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Reflecting on the Cross amidst Muslims
The missionary among Muslims (to whom the Cross of Christ is a stumbling-block and the atonement foolishness) is driven daily to deeper meditation on this mystery of redemption and to a stronger conviction that here is the very heart of our message and our mission. The secret of the missionary passion.
If the Cross of Christ is anything to the mind, it is surely everything—the most profound reality and the sublimest mystery. One comes to realize that literally all the wealth and glory of the gospel centers here. The Cross is the pivot as well as the centre of New Testament thought. It is the exclusive mark of the Christian faith, the symbol of Christianity and its cynosure.
The more unbelievers deny its crucial character, the more do believers find in it the key to the mysteries of sin and suffering. We rediscover the apostolic emphasis on the Cross when we read the gospel with Muslims. We find that although the offense of the Cross remains, its magnetic power is irresistible.
The following chapters are the result of meditation on the passion of our Lord and His Death on the Cross in the midst of men who deny the historicity of the crucifixion and the necessity of the atonement. But the Moslem is not alone in his denial. The message of the Cross has always been an outrage and a scandal, a superfluity or foolishness to the worldly-wise. Yet it is Christ on the Cross who will finally draw all men to Himself. Under the shadow of the Cross is rest and peace.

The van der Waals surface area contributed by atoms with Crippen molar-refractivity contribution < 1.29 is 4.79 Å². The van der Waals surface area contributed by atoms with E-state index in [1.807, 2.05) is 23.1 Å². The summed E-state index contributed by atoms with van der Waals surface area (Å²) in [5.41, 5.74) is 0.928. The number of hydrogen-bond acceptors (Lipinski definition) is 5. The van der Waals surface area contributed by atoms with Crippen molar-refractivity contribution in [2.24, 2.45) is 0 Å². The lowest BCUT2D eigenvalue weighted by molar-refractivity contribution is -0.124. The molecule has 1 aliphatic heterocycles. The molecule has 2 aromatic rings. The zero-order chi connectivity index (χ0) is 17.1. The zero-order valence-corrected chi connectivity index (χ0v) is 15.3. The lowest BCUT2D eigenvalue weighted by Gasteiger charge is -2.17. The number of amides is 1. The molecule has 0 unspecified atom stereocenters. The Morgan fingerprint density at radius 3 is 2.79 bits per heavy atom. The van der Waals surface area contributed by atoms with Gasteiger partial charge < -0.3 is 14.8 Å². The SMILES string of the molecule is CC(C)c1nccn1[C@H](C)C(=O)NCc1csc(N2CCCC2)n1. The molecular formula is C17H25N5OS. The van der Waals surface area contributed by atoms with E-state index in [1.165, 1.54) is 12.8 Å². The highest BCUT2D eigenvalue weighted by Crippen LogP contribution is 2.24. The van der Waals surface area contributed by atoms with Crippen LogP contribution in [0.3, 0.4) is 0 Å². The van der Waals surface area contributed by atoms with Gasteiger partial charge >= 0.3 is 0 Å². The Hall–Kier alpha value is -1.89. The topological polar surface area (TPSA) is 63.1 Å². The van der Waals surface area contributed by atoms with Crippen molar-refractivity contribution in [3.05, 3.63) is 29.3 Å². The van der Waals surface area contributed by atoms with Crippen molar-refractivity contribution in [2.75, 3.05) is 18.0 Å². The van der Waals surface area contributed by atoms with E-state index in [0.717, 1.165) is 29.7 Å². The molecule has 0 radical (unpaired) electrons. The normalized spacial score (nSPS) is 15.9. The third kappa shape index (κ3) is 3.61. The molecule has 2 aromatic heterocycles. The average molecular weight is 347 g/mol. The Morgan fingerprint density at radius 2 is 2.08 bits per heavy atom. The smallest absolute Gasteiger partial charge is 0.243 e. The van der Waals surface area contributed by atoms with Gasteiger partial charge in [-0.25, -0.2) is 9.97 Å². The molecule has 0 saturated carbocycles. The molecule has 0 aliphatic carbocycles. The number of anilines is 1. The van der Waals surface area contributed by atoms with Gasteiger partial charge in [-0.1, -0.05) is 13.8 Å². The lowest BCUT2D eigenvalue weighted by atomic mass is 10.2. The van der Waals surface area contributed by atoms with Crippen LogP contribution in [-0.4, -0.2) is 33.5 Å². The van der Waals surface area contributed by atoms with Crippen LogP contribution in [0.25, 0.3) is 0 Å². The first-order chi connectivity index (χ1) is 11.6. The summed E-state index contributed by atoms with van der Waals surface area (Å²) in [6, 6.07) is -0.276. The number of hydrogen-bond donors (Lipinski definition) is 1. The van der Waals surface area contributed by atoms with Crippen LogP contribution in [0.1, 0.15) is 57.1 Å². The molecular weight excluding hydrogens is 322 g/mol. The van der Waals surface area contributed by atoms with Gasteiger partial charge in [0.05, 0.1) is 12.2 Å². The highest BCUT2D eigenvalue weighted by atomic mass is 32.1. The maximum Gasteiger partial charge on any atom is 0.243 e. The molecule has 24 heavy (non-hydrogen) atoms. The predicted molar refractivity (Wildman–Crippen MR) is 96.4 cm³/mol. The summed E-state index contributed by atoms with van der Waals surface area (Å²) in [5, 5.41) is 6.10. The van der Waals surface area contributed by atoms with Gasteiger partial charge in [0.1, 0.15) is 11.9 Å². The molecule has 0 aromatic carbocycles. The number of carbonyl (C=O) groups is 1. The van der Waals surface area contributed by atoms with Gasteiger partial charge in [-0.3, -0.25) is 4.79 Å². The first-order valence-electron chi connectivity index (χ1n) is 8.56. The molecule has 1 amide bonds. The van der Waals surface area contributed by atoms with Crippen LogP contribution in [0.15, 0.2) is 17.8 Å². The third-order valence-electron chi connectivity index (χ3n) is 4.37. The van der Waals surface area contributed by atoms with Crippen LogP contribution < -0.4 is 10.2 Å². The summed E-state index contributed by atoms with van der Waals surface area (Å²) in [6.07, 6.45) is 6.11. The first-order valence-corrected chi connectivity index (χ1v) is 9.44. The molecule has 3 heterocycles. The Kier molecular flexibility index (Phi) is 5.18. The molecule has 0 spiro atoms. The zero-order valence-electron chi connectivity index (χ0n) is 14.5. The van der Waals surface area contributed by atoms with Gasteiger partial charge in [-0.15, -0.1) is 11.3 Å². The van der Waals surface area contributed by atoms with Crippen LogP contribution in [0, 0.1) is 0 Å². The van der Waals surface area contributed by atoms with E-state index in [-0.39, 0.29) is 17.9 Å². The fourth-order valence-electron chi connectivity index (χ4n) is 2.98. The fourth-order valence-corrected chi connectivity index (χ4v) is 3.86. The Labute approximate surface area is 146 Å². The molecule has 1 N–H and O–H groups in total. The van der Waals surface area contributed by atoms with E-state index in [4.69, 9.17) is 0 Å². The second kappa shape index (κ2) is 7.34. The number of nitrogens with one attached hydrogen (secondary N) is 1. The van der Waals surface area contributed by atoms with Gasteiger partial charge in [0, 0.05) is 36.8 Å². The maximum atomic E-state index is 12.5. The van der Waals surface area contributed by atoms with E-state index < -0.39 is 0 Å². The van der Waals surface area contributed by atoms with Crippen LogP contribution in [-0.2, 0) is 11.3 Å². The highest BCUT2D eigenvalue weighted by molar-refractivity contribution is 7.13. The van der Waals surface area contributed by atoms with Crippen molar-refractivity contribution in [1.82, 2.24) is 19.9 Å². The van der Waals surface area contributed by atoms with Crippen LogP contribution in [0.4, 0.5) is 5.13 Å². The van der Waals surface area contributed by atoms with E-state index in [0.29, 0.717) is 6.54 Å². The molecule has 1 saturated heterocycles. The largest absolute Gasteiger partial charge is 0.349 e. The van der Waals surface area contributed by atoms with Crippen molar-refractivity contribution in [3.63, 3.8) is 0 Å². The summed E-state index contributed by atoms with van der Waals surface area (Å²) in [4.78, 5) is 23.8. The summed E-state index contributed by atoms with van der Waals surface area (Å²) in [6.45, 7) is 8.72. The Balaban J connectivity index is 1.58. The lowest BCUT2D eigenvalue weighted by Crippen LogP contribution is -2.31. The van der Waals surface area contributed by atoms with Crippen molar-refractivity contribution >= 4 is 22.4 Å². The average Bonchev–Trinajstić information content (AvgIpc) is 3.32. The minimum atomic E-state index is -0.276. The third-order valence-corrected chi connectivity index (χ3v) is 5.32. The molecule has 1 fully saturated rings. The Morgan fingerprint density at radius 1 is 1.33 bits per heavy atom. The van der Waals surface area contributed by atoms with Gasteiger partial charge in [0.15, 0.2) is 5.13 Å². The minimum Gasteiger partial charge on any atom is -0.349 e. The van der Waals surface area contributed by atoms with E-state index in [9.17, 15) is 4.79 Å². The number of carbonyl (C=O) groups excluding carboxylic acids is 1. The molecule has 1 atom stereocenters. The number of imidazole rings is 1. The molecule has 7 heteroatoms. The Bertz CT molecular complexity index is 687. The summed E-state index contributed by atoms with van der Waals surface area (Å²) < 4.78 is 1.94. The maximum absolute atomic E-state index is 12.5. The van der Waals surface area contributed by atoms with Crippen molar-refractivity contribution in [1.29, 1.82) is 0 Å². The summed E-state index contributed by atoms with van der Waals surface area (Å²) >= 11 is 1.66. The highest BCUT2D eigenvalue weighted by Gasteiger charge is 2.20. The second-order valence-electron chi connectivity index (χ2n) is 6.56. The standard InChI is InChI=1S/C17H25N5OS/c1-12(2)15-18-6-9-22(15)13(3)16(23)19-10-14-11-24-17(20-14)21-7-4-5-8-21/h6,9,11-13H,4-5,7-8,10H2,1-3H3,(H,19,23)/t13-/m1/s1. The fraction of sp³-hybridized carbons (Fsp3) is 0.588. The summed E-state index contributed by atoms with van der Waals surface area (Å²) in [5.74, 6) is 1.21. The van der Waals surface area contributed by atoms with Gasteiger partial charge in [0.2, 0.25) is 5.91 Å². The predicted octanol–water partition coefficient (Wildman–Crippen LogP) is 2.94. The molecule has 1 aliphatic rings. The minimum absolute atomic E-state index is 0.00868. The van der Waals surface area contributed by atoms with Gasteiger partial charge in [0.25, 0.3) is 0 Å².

The Glory of the Cross is as real as its Shame; and to meditate on the shame is to see the glory. The Cross interprets sin and righteousness and love. It is the power of God and the wisdom of God. Its shadow is the longest shadow in the world, because it fell even on the Resurrection morning. “He showed them His hands and His side.” Did He ever show them to you? Then were the disciples glad when they saw the scars of the Risen Lord. “Far be it from me to glory save in the Cross of our Lord Jesus Christ through which the world hath been crucified unto me and I unto the world.”
“There was a knight of Bethlehem,
His wealth was tears and sorrows;
His men-at-arms were little lambs;
His trumpeters were sparrows.
His castle was a wooden cross
On which He hung on high;
His helmet was a crown of thorns
Whose crest did touch the sky.”
This article comes from the preface of Samuel Zwemer’s book “The Glory of the Cross.” You can read the book here.